By Dr. Adam Carter, DPT, CF-L2, CSCS
Smoking and Pain
As a clinician who regularly deals with pain, I am always looking for factors that may be contributing to a person’s pain experience and ways to help them mitigate those factors. A lot of times we fail as clinicians to look at things other than movement-based or pathoanatomical dysfunction as sources of pain. I came across a neat article recently that talked about the association between smoking and pain. This highlights the fact that lifestyle factors play a huge role in why someone may be in pain, especially chronic (long-standing) pain, and why we need to address these lifestyle factors in order to fully address the patient’s pain response. Smoking is a different animal. I usually do not try to talk someone out of smoking. Most people already they should not be doing it. Rather I try to tie it into a common goal. If they are serious enough about relieving their longstanding pain then maybe just maybe they will give up smoking if only for a whilel. Some other things that are not regularly addressed in a patients pain experience are sleep habits, nutritional status, stress mangement, social relationships, and beliefs/expectations about their situation. Click on our Start Here tab for more information to get started on those areas and then check out the article attached for more details on smoking and pain. As always drop us a line in the comment section if you have any questions?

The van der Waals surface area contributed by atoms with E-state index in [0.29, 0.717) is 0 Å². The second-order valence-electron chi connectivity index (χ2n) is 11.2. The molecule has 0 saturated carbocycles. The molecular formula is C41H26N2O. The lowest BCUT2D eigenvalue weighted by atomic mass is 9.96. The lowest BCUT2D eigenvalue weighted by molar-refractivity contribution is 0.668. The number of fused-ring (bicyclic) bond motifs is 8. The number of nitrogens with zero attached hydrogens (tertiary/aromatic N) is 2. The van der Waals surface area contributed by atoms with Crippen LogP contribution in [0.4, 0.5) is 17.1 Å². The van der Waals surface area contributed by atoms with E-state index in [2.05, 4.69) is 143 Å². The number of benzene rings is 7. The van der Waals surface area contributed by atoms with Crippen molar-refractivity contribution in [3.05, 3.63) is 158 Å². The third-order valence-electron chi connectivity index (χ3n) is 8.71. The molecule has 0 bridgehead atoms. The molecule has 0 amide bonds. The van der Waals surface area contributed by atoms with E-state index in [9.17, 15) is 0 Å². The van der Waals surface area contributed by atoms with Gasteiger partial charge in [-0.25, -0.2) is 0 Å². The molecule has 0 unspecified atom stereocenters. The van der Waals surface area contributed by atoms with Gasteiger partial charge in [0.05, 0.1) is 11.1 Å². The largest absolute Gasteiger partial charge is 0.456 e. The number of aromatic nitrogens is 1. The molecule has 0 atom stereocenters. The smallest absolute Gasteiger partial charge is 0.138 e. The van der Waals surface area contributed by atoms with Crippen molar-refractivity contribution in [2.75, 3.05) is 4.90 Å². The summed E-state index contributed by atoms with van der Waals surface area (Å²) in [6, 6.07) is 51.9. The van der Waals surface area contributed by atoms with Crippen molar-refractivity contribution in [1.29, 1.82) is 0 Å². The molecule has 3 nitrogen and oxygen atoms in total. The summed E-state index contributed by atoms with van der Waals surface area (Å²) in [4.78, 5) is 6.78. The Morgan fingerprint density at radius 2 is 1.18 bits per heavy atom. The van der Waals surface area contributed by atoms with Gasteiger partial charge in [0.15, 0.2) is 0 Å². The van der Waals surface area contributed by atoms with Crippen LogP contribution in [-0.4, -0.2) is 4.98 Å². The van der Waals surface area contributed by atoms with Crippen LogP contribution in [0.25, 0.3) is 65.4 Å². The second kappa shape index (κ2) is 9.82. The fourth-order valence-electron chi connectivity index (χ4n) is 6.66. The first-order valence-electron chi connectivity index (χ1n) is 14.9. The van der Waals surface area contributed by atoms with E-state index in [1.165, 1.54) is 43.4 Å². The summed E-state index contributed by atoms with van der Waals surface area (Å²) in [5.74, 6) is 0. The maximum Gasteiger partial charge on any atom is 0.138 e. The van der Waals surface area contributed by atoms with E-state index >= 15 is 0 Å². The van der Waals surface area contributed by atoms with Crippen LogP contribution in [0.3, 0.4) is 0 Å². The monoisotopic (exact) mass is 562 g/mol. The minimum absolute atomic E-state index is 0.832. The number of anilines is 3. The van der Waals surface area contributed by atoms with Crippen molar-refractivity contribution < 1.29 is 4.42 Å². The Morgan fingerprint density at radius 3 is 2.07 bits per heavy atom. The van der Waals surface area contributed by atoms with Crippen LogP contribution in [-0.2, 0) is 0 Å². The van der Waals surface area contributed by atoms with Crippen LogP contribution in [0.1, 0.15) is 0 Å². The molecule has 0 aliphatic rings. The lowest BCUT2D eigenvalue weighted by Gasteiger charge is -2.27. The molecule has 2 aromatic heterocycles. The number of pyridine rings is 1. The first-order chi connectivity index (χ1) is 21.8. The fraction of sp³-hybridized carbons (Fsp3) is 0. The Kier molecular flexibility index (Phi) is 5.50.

KEEP IT MOVING,
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